i.Target.TargetType == typeof(ILogger)
            ? GetLoggerInstanceProducer(i.ImplementationType)
            : original.GetInstanceProducer(i, t);

    private InstanceProducer<ILogger> GetLoggerInstanceProducer(Type type) =>
        Lifestyle.Singleton.CreateProducer(() => factory.CreateLogger(type), container);

You can replace the original behavior as follows:

container.Options.DependencyInjectionBehavior =
    new MsContextualLoggerInjectionBehavior(loggingFactory, container);
  • Thanks a lot Steven!! That was an awesome answer. I have only one question: Since I'm using the newer version of Simple Injector, do I have to invoke the methods inherited from ILogger (BeginScope, IsEnabled and Log) based on the adaptee injected, isn't it? – Mauro Bilotti Dec 20 '16 at 14:27
  • @MauroBilotti younonly need to call those methods if you actually need that behavior. BeginScope and IsEnabled are typically not needed AFAIK. – Steven Dec 20 '16 at 14:38
  • So, it doesn't bother anyone that we're writing an adapter on top of what is already supposed to be an adapter? I mean, why even bother with Microsoft.Extensions.Logging at this point? – Scott Fraley May 24 '17 at 20:35
  • Scott, it shouldn't bother you, because this is actually the right thing to do, as explained here. – Steven May 25 '17 at 6:26
  • 1
    @rexcfnghk: This rule exists to make composing object graphs reliable, and prevent complicating unit testing. Since the MicrosoftLoggingAdapter is part of the Composition Root, is registered as singleton, and calling factory.CreateLogger<T>() is reliable, there is no real downside in doing this extra work in the constructor. On the other hand, placing this logic inside the constructor of that generic type, enables the container to auto-wire that component. Moving that logic out of its constructor, complicates the Composition Root tremendously. – Steven Jan 15 '18 at 8:54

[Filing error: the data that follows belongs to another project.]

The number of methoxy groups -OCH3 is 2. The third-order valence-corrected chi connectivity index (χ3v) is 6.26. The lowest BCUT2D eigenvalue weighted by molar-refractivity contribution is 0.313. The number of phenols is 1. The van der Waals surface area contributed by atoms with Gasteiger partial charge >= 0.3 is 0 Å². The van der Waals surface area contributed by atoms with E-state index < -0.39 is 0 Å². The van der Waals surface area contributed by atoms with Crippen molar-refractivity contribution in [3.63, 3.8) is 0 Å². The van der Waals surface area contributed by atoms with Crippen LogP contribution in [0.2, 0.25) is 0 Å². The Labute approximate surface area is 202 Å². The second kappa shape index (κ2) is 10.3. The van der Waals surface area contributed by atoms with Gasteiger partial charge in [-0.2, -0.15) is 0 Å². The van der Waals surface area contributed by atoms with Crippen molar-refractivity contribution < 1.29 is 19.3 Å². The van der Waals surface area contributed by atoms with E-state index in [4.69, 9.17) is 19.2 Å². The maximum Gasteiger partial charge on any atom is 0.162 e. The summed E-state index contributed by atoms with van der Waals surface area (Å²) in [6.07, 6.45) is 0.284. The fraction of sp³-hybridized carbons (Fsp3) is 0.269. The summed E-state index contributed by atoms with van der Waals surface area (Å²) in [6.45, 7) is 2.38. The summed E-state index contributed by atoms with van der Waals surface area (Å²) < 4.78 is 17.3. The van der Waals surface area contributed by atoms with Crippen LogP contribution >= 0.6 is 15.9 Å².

Based on Steven's solution, I post my answer to help anyone else:

    private void RegisterServices()
        Container.Register(ConfigureLogger, Lifestyle.Singleton);            
        Container.Register(typeof(ILogger<>), typeof(LoggingAdapter<>));

    private ILoggerFactory ConfigureLogger()
        LoggerFactory factory = new LoggerFactory();

        var config = new ConfigurationBuilder()

        //serilog provider configuration
        var log = new LoggerConfiguration()


        return factory;

    public class LoggingAdapter<T> : ILogger<T>
        private readonly Microsoft.Extensions.Logging.ILogger adaptee;          

        public LoggingAdapter(ILoggerFactory factory)
            adaptee = factory.CreateLogger<T>();

        public IDisposable BeginScope<TState>(TState state)
            return adaptee.BeginScope(state);

        public bool IsEnabled(LogLevel logLevel)
            return adaptee.IsEnabled(logLevel);

        public void Log<TState>(LogLevel logLevel, EventId eventId, TState state, Exception exception, Func<TState, Exception, string> formatter)
            adaptee.Log(logLevel, eventId, state, exception, formatter);

As you can see, my solution is using Serilog as a provider for logging in Microsoft.Extensions.Logging.

Hope it helps!

  • 2
    Thanks for posting the final solution! – Miguel Veloso Sep 25 '17 at 9:32